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Rheumatology (Oxford). 2008 September; 47(9): 1335–1341.
Published online 2008 July 23. doi:  10.1093/rheumatology/ken256
PMCID: PMC2722808

Active systemic lupus erythematosus is associated with failure of antigen-presenting cells to express programmed death ligand-1


Objective. Antigen-presenting cells (APC) play critical roles in establishing and maintaining peripheral tolerance. This is accomplished in part via expression of negative co-stimulatory molecules such as programmed death ligand-1 (PD-L1) on tolerogenic APC, such as immature myeloid dendritic cells (mDC). Several studies have strongly linked dysfunction of APC, including mDC, to the pathogenesis of SLE. The objective of this study was to determine whether APC expressed PD-L1 protein at normal levels during active lupus.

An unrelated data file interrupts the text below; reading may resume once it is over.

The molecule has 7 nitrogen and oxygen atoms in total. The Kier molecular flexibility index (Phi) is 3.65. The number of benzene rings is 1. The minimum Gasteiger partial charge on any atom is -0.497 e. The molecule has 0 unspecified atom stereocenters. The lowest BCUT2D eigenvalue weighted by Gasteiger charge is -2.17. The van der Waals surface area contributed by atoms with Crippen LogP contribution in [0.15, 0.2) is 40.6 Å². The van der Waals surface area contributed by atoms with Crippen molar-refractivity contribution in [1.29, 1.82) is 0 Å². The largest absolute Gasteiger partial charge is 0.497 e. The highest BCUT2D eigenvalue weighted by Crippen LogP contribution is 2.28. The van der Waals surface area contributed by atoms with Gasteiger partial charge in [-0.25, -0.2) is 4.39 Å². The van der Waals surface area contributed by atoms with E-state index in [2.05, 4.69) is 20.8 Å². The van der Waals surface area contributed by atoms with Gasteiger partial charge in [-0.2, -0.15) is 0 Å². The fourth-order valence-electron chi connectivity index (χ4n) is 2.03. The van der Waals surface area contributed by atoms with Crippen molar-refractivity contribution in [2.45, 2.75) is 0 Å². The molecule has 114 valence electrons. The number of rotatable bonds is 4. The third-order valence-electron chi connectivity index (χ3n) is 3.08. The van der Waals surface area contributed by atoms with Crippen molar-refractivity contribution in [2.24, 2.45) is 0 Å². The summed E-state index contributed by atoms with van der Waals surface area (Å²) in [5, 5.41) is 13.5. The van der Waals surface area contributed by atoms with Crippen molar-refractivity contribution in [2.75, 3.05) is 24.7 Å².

Methods. Peripheral blood mononuclear cells (PBMC) were isolated from 19 paediatric patients with SLE and from 17 healthy age-matched controls. PBMC from both cohorts were cultured in the absence of exogenously added stimuli, and leucocyte PD-L1 expression was measured by flow cytometry.

Results. Immature mDC and monocytes (Mo) from healthy children expressed little PD-L1 at initial isolation, but spontaneously up-regulated PD-L1 by 24 h. In contrast, both mDC and Mo from patients with active SLE failed to up-regulate PD-L1 over a 5 day time course, expressing this protein only during disease remissions.

Conclusions. These data are the first to link active lupus with reversibly decreased PD-L1 expression on professional APC, suggesting a novel mechanism for loss of peripheral tolerance in SLE.

Keywords: Systemic lupus erythematosus, Human, Antigen-presenting cell, Monocyte, Myeloid dendritic cell, Programmed death ligand-1, Co-stimulation